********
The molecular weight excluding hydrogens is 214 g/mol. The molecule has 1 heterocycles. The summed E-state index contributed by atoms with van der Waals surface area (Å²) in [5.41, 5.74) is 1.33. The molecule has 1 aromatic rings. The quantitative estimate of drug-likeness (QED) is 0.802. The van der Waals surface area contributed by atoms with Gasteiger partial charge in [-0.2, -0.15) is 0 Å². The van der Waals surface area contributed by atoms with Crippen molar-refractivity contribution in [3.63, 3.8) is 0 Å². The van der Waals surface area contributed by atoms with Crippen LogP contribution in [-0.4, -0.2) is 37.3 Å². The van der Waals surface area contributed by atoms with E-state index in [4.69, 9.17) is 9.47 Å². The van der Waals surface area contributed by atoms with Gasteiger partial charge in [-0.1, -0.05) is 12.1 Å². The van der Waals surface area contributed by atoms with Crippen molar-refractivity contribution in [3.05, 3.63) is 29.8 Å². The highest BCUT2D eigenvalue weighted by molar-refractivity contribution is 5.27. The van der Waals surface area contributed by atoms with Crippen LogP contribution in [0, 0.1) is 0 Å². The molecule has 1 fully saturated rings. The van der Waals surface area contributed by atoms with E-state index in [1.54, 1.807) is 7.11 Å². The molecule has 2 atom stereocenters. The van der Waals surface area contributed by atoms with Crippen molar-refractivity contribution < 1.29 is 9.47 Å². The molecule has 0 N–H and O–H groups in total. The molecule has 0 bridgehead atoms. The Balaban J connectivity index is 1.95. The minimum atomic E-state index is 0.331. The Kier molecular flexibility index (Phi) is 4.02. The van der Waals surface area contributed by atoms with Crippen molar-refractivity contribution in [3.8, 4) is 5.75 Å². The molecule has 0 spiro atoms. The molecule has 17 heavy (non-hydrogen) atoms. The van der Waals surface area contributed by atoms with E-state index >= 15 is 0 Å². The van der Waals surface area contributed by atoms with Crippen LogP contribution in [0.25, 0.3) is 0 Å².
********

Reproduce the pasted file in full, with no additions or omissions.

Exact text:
The molecular weight excluding hydrogens is 214 g/mol. The molecule has 1 heterocycles. The summed E-state index contributed by atoms with van der Waals surface area (Å²) in [5.41, 5.74) is 1.33. The molecule has 1 aromatic rings. The quantitative estimate of drug-likeness (QED) is 0.802. The van der Waals surface area contributed by atoms with Gasteiger partial charge in [-0.2, -0.15) is 0 Å². The van der Waals surface area contributed by atoms with Crippen molar-refractivity contribution in [3.63, 3.8) is 0 Å². The van der Waals surface area contributed by atoms with Crippen LogP contribution in [-0.4, -0.2) is 37.3 Å². The van der Waals surface area contributed by atoms with E-state index in [4.69, 9.17) is 9.47 Å². The van der Waals surface area contributed by atoms with Gasteiger partial charge in [-0.1, -0.05) is 12.1 Å². The van der Waals surface area contributed by atoms with Crippen molar-refractivity contribution in [3.05, 3.63) is 29.8 Å². The highest BCUT2D eigenvalue weighted by molar-refractivity contribution is 5.27. The van der Waals surface area contributed by atoms with Crippen LogP contribution in [0, 0.1) is 0 Å². The molecule has 1 fully saturated rings. The van der Waals surface area contributed by atoms with E-state index in [1.54, 1.807) is 7.11 Å². The molecule has 2 atom stereocenters. The van der Waals surface area contributed by atoms with Crippen molar-refractivity contribution < 1.29 is 9.47 Å². The molecule has 0 N–H and O–H groups in total. The molecule has 0 bridgehead atoms. The Balaban J connectivity index is 1.95. The minimum atomic E-state index is 0.331. The Kier molecular flexibility index (Phi) is 4.02. The van der Waals surface area contributed by atoms with Crippen molar-refractivity contribution in [3.8, 4) is 5.75 Å². The molecule has 0 spiro atoms. The molecule has 17 heavy (non-hydrogen) atoms. The van der Waals surface area contributed by atoms with E-state index >= 15 is 0 Å². The van der Waals surface area contributed by atoms with Crippen LogP contribution in [0.25, 0.3) is 0 Å².